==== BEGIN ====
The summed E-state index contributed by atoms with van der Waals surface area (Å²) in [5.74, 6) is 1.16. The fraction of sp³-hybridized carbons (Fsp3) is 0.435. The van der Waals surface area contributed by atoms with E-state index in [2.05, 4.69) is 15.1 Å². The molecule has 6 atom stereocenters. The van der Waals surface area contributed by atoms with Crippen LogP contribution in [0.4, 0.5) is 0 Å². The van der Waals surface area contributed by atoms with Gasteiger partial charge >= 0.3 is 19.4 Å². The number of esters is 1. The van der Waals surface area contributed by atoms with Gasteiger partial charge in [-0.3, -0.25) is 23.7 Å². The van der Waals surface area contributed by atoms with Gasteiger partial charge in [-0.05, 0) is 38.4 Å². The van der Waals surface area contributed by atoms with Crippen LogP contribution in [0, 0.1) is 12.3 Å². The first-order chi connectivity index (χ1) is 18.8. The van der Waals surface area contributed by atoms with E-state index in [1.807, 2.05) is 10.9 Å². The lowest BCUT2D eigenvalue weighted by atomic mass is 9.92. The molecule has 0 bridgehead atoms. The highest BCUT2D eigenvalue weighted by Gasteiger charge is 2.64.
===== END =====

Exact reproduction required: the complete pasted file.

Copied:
The summed E-state index contributed by atoms with van der Waals surface area (Å²) in [5.74, 6) is 1.16. The fraction of sp³-hybridized carbons (Fsp3) is 0.435. The van der Waals surface area contributed by atoms with E-state index in [2.05, 4.69) is 15.1 Å². The molecule has 6 atom stereocenters. The van der Waals surface area contributed by atoms with Crippen LogP contribution in [0.4, 0.5) is 0 Å². The van der Waals surface area contributed by atoms with Gasteiger partial charge >= 0.3 is 19.4 Å². The number of esters is 1. The van der Waals surface area contributed by atoms with Gasteiger partial charge in [-0.3, -0.25) is 23.7 Å². The van der Waals surface area contributed by atoms with Gasteiger partial charge in [-0.05, 0) is 38.4 Å². The van der Waals surface area contributed by atoms with Crippen LogP contribution in [0, 0.1) is 12.3 Å². The first-order chi connectivity index (χ1) is 18.8. The van der Waals surface area contributed by atoms with E-state index in [1.807, 2.05) is 10.9 Å². The lowest BCUT2D eigenvalue weighted by atomic mass is 9.92. The molecule has 0 bridgehead atoms. The highest BCUT2D eigenvalue weighted by Gasteiger charge is 2.64.